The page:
The Obama administration has asked Russia to "expel" fugitive National Security Agency leaker Edward Snowden "without delay", even as it agreed with the Russian President Vladimir Putin that the two countries should avoid a diplomatic showdown over the issue.
Earlier, Putin has said he wished to avoid a diplomatic showdown over Snowden. But he refused to back off his refusal to turn over Snowden to the US.
"We agree with President Putin that we do not want this issue to negatively impact our bilateral relations. While we do not have an extradition treaty with Russia, there is nonetheless a clear legal basis to expel Mr Snowden, based on the status of his travel documents and the pending charges against him," Caitlin Hayden, spokesperson of the National Security Council, White House said on Tuesday.
"Accordingly, we are asking the Russian government to take action to expel Mr Snowden without delay and to build upon the strong law enforcement cooperation we have had, particularly since the Boston Marathon bombing," Hayden said.
Snowden remained for a third day in the transit zone of Sheremetyevo Airport, and Putin said he was out of Moscow's reach since he had not passed through immigration and was, technically, not on Russian territory.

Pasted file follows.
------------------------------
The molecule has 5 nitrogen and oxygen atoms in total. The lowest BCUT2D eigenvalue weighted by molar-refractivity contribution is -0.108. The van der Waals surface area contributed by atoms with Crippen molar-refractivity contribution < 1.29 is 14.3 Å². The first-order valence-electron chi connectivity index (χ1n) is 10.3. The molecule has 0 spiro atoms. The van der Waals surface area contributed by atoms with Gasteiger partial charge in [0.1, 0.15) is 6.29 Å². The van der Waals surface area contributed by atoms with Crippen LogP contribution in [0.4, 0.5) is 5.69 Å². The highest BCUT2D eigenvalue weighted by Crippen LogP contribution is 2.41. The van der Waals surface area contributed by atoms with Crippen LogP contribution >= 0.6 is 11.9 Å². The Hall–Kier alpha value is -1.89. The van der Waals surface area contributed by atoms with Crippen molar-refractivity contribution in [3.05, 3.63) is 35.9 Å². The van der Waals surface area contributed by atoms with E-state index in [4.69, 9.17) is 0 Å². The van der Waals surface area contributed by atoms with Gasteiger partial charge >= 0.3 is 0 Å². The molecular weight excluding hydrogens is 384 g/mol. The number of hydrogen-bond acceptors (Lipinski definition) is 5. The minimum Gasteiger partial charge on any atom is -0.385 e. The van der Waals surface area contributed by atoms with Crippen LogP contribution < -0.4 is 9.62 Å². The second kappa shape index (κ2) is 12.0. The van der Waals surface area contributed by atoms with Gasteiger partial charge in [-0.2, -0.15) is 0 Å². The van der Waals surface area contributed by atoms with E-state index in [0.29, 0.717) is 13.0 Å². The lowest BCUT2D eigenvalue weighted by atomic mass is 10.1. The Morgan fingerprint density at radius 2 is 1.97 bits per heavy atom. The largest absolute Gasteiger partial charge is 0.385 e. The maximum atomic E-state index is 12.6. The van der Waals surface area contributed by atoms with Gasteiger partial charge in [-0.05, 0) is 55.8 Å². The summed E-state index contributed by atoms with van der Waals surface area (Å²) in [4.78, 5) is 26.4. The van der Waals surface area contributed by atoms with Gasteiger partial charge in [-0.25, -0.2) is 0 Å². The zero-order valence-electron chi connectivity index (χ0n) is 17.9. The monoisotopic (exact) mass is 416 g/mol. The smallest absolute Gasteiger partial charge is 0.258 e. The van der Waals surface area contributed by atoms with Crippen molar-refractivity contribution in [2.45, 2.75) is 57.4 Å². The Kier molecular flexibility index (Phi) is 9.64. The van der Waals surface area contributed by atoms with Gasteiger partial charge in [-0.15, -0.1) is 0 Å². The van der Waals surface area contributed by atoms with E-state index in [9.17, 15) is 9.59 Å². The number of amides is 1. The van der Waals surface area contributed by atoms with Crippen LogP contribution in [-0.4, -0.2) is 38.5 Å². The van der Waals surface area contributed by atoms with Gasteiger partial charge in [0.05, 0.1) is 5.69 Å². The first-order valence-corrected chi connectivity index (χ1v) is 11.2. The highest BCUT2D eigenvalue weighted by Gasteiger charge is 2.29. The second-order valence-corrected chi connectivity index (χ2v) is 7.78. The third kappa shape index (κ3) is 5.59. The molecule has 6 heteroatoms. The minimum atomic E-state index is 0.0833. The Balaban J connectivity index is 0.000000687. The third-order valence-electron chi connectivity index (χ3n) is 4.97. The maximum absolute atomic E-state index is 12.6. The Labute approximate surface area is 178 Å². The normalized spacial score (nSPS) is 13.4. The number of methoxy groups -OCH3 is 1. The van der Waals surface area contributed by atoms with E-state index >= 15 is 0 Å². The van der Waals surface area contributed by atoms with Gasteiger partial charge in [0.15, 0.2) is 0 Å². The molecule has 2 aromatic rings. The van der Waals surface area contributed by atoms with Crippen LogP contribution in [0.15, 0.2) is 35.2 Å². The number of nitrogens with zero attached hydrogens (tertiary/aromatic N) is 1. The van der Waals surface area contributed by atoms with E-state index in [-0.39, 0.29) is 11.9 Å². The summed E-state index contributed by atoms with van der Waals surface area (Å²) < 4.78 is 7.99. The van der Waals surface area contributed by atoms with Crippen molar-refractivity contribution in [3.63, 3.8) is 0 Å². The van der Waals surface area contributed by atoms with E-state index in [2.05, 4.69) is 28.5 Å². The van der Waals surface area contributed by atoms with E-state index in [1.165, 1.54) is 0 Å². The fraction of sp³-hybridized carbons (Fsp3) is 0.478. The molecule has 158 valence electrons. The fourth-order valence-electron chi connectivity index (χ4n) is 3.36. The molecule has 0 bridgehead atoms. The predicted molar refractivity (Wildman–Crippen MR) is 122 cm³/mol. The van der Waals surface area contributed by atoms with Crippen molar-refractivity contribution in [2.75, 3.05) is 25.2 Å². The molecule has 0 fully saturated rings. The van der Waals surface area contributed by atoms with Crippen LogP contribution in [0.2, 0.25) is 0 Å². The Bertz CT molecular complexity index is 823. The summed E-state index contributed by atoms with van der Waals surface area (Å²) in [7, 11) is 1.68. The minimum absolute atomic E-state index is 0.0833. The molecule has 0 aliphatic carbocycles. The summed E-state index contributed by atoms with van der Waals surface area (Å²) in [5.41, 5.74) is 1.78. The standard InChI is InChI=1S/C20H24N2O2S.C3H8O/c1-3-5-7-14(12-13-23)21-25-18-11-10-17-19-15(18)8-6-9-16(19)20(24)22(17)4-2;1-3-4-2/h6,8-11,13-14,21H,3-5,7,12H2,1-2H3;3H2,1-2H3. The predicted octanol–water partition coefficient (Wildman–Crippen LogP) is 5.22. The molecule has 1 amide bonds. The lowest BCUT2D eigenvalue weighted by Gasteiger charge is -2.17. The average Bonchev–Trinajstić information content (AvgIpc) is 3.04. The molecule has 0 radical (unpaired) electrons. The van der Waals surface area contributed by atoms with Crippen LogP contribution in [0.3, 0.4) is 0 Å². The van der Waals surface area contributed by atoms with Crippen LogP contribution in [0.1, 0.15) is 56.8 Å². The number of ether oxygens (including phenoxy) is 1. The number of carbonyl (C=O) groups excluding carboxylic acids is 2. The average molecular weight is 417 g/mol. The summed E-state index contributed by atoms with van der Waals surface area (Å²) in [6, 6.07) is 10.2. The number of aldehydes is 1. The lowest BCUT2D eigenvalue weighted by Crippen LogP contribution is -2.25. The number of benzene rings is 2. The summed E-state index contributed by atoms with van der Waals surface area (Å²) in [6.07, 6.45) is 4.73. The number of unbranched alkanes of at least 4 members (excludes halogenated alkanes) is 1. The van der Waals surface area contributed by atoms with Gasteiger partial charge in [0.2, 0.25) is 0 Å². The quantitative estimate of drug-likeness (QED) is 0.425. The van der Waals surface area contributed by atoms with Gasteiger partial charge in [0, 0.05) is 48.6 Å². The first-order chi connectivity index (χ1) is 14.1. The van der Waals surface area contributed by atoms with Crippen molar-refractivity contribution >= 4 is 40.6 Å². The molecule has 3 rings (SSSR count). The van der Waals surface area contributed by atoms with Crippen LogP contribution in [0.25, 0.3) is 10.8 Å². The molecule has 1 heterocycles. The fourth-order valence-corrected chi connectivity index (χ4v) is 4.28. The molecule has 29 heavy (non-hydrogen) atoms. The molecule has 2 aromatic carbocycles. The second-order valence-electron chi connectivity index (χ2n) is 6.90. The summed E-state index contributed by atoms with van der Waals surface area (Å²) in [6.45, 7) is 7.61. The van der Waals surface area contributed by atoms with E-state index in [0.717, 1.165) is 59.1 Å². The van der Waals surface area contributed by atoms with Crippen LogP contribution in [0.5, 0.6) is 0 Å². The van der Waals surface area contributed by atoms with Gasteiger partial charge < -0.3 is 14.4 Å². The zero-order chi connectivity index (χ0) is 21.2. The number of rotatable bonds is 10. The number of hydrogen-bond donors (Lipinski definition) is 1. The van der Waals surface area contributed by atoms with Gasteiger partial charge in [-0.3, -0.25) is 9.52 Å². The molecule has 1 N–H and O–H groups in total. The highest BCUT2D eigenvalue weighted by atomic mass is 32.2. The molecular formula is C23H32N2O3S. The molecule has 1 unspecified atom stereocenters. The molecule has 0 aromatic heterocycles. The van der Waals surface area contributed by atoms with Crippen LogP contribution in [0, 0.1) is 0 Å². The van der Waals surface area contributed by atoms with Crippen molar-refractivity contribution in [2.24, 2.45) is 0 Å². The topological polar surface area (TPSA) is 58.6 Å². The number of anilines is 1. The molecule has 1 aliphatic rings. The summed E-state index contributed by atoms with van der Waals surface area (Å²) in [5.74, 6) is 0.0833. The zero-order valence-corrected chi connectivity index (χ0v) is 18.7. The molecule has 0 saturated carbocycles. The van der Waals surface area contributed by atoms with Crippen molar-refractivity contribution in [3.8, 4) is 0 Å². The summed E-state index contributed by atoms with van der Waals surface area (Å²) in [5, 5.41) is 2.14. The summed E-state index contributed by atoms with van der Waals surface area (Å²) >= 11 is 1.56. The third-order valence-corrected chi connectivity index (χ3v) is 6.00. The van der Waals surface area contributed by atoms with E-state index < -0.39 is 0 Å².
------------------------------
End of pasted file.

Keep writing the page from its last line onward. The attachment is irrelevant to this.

Meanwhile, the State Department said that it does not want to raise the level of confrontation and said that it wants to get it resolved through routine law enforcement channels.
"We have been making our case clearly and we'll continue to do so, that we'd like to see him expelled, and we do think there's a legal basis to do so, and that we've cooperated on a number of these cases previously," State Department spokesperson, Patrick Ventrell, said, adding that in recent past a number of high-level criminals were returned to Russia from the US.